In 1957, he married Elizabeth Rees-Williams, the daughter of David Rees-Williams, 1st Baron Ogmore. Their three children are the actors Jared Harris, once married to Emilia Fox, the actor Jamie Harris, and the director Damian Harris, once married to Annabel Brooks and partner of Peta Wilson. Harris and Rees-Williams divorced in 1969, after which Elizabeth married Sir Rex Harrison. His maternal niece is actress Annabelle Wallis.

Harris' second marriage was to the American actress Ann Turkel, who was 16 years younger than he. This marriage also ended in a divorce.

Despite his divorces, Harris was a member of the Roman Catholic Knights of Malta, and was also dubbed a knight by the Queen of Denmark in 1985.

Harris often told stories about his haunted English Mansion, The Tower House, which was sold later to the musician Jimmy Page of Led Zeppelin. According to Harris, the tower was haunted by an eight-year-old boy who had been buried in the tower. The boy often kept Harris awake at night until he one day built a nursery for the boy to play in, which calmed the disturbances to some extent.[9]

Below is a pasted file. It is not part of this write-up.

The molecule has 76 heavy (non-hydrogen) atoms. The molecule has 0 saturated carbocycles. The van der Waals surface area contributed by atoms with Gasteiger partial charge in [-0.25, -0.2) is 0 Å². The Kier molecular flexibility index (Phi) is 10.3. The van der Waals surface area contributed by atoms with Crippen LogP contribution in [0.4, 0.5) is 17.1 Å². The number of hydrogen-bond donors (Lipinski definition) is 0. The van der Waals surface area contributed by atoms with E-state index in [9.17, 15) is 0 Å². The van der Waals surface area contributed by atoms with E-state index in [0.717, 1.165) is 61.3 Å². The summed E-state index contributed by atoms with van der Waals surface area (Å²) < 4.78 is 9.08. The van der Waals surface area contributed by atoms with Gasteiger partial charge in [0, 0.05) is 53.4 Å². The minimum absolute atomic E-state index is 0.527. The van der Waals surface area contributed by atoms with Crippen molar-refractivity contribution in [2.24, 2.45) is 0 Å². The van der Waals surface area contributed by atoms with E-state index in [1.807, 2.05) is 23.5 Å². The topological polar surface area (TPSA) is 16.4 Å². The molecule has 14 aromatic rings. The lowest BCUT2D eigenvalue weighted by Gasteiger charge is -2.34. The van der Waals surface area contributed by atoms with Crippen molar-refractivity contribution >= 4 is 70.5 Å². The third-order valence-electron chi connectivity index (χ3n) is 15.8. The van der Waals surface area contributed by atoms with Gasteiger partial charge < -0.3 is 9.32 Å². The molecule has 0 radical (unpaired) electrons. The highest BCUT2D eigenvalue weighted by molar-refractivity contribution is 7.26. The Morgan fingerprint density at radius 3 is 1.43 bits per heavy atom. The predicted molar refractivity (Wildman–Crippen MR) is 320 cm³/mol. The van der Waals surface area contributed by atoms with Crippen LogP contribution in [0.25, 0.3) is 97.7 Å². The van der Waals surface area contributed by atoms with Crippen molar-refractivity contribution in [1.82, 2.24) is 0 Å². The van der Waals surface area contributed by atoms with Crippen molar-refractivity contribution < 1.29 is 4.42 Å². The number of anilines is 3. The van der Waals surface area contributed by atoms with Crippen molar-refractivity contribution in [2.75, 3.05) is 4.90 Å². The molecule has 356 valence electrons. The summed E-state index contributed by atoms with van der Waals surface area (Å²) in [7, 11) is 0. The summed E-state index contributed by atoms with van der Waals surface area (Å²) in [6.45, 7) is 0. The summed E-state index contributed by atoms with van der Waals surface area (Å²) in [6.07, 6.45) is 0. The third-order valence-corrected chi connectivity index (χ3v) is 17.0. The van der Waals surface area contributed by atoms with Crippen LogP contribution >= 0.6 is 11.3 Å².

Harris was a vocal supporter of the IRA from the early 1970s until the bombing of Harrod's in 1983. He attended several fundraisers for NORAID.

Harris was a longtime alcoholic until he became a teetotaler in 1981. He gave up drugs after almost dying from a cocaine overdose in 1978. A memorable incident concerning his massive alcohol consumption was an appearance on The Late Late Show where he recounted to host Gay Byrne how he had just polished off two bottles of fine wine in a restaurant and decided that he would then be going on the wagon: "And I looked at my watch and it was... Well isn't that spooky! It was the same time it is now: 11:20!"[citation needed]

Harris is also attributed with an anecdote in which he was found lying drunk in a street in London. A passing policeman asked him what he was doing, and he replied that the world was spinning. The policeman inquired as to how lying in the street was going to help, and he said "I'm waiting for my house to go by."[citation needed] In a 1994 appearance on The Late Show with David Letterman, Harris said he had his driver's license permanently suspended for knocking over a double-decker bus in Dublin, Ireland.[10]